"Non-existence theories first arose in the early Stoa. A doctrine of non-things, detailed in Chrysippus' discussion of the four Stoic categories, might well be traced back to Zeno. Among these non-existent 'things' were immaterial grammatical causes (lekta) which acted semantically as the verification principles of existential propositions (axiomata). In his critique of Aristotle in the in the [Logica] Ingredientibus, Abaelard arrived at a similar theory in his discussion of propositional dicta.

Infrequent classical references to the Stoic theory, coupled with misinterpretations, point to the pervasive influence of the Aristotelian association of the categories with things." (p. 80)

Daniel F. Blackwell, Non-Ontological Constructs: The Effects of Abaelard's Logical and Ethical Theories on His Theology: A Study in Meaning and Verification, Bern: Peter Lang 1988.

Divisions of being in Stoic philosophy

"The Stoics want to place above this [the existent] yet another, more primary genus... Some Stoics consider 'something' the first genus, and I shall add the reason why they do. In nature, they say, some things exist, some do not exist. But nature includes even those which do not exist -- things which enter the mind, such as Centaurs, giants, and whatever else falsely formed by thought takes on some image despite lacking substance."

Sextus Empiricus, Against the professors 10.218 (SVF 2.331, part)

"They [the Stoics] say that of something some are bodies, others incorporeals, and they list four species of incorporeals -- sayable (lekton), void, place and time."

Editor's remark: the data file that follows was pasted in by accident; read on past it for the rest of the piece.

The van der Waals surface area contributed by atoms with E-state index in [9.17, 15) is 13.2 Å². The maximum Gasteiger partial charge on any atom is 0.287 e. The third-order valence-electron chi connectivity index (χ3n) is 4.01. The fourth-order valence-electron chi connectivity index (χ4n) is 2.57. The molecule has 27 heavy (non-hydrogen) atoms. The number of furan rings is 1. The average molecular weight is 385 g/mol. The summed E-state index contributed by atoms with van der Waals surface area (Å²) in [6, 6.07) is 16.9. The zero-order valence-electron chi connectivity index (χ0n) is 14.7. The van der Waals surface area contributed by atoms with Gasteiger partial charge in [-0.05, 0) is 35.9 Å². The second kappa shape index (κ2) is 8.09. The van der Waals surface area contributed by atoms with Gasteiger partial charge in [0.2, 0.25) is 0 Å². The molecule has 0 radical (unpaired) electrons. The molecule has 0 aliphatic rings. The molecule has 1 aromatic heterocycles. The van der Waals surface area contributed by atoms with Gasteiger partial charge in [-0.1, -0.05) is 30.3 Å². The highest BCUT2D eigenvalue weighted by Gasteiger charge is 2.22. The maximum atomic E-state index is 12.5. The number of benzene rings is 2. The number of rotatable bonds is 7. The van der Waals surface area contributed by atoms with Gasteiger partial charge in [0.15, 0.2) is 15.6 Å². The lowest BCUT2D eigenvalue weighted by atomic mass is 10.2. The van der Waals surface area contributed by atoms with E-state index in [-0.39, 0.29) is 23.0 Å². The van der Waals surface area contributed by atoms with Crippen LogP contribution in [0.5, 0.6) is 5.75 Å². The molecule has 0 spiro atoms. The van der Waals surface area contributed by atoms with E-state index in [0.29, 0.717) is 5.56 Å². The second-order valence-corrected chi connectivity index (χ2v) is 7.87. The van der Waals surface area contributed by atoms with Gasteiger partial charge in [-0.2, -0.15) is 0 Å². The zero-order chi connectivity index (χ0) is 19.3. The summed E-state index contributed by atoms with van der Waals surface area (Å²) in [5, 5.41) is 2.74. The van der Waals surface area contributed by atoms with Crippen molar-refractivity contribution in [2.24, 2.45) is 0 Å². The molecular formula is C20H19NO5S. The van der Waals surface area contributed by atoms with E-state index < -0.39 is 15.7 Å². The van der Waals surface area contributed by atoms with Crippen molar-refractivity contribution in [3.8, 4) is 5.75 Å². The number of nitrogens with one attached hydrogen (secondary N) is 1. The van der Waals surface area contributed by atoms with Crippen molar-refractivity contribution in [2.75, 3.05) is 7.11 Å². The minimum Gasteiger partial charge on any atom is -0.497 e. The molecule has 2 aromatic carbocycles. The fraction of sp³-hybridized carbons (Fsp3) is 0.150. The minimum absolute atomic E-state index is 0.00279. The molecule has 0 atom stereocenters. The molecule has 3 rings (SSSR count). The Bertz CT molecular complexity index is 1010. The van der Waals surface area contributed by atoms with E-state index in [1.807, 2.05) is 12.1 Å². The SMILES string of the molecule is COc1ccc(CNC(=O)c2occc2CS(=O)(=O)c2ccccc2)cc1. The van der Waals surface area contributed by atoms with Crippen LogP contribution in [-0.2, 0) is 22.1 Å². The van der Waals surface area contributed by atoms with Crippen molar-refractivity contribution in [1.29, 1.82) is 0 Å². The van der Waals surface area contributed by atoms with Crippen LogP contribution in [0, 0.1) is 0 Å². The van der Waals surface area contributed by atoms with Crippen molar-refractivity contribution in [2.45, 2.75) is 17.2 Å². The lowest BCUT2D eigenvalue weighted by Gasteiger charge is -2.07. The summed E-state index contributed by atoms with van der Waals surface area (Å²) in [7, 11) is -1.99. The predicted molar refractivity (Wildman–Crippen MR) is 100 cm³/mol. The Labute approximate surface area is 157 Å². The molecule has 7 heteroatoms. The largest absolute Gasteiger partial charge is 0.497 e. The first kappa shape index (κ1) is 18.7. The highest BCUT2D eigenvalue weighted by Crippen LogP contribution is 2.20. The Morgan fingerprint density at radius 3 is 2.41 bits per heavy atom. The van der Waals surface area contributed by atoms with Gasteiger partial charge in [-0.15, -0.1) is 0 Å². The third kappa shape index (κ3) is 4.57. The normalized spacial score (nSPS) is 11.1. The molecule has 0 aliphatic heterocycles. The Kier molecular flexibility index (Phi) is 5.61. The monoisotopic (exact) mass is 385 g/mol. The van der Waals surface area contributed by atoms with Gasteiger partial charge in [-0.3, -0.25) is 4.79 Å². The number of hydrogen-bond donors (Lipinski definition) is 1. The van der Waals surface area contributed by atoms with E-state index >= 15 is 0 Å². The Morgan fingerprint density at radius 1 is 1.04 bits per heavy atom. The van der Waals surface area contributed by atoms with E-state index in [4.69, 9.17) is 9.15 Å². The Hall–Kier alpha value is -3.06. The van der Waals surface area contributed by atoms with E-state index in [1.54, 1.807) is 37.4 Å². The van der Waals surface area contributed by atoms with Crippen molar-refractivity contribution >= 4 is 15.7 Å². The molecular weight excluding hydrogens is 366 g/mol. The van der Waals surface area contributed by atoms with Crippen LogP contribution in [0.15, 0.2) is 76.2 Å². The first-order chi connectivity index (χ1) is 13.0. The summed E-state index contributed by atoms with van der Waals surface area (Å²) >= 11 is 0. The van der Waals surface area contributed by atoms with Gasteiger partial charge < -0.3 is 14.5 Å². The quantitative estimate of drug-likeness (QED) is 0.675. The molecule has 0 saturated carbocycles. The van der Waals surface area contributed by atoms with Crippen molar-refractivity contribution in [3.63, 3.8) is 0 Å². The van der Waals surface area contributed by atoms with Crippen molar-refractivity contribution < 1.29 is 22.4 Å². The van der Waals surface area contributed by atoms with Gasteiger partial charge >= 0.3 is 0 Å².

Simplicius On Aristotle's Categories 66,32-67,2 (SVF 2.369, part)

"The Stoics see fit to reduce the number of the primary genera, and others they take over with minor changes. For the make their division a fourfold one, into substrates, the qualified, the disposed, and the relatively disposed."

"In Stoic usage, just as in Epicurean, the ordinary Greek verb 'to be' (einai) can with relative safety be rendered 'exist', despite its vexed earlier history in Greek philosophy. This translation is further justified by some of the Stoic conceptual distinction discussed below.


The Stoics avoid the common Platonist assumption (...) that to be something is already to exist. To be something is rather, it seems, to be a proper subject of thought and discourse. Most such things do also exist, in that they are bodies. But an incorporeal like a time, or a fictional object like a Centaur, does not. Since, however, expressions like 'Centaur' and 'today' are taken to name something, even though that something has no actual or independent existence (independent, that is, of the world's motion in the case of time, or of someone's mental image, in the case of the Centaur), Although they deny themselves the term 'exist' for such cases, the Stoics have recourse to the broader term under which it falls, 'subsist' (huphistasthai) This latter term, in its Stoic usage, seems to capture the mode of being that Meinong called bestehen and Russell rendered by 'subsist' (in his 1904 articles on Meinong in Mind 13 [reprinted in: Douglas Lackey (ed.) - Essays in Analysis - pp. 21-93]. For Meinong, similarity or Pegasus, for instance, subsist but does not exist. With existing things, however, they share the fact that they have a character (Sosein), just as in Stoicism both a real horse and a Centaur are 'something'. We could render the Stoic distinction between 'exist' and 'subsist' by saying 'There's such a thing as a rainbow, and such a character as Mickey Mouse, but the don't actually exist'."

'Something' is the highest genus, including as it does incorporeals and fictional entities as well as bodies (see stemma above)."

Seneca, Letters, 58.13-15 (SVF 2.332, part)." (pp. 163-164)"


SVF = Hans von Arnim, Stoicorum Veterum Fragmenta, Lipsia 1903-1905)

From: A. A. Long & D. N. Sedley, The Hellenistic Philosophers, Cambridge: Cambridge University Press 1990.

Divisions of being in Scolastic philosophy

Scholastic Divisions of Being

From: Bernard Wuellner, Dictionary of Scholastic Philosophy, Milwaukee: Bruce Publishing Company 1956 p. 14.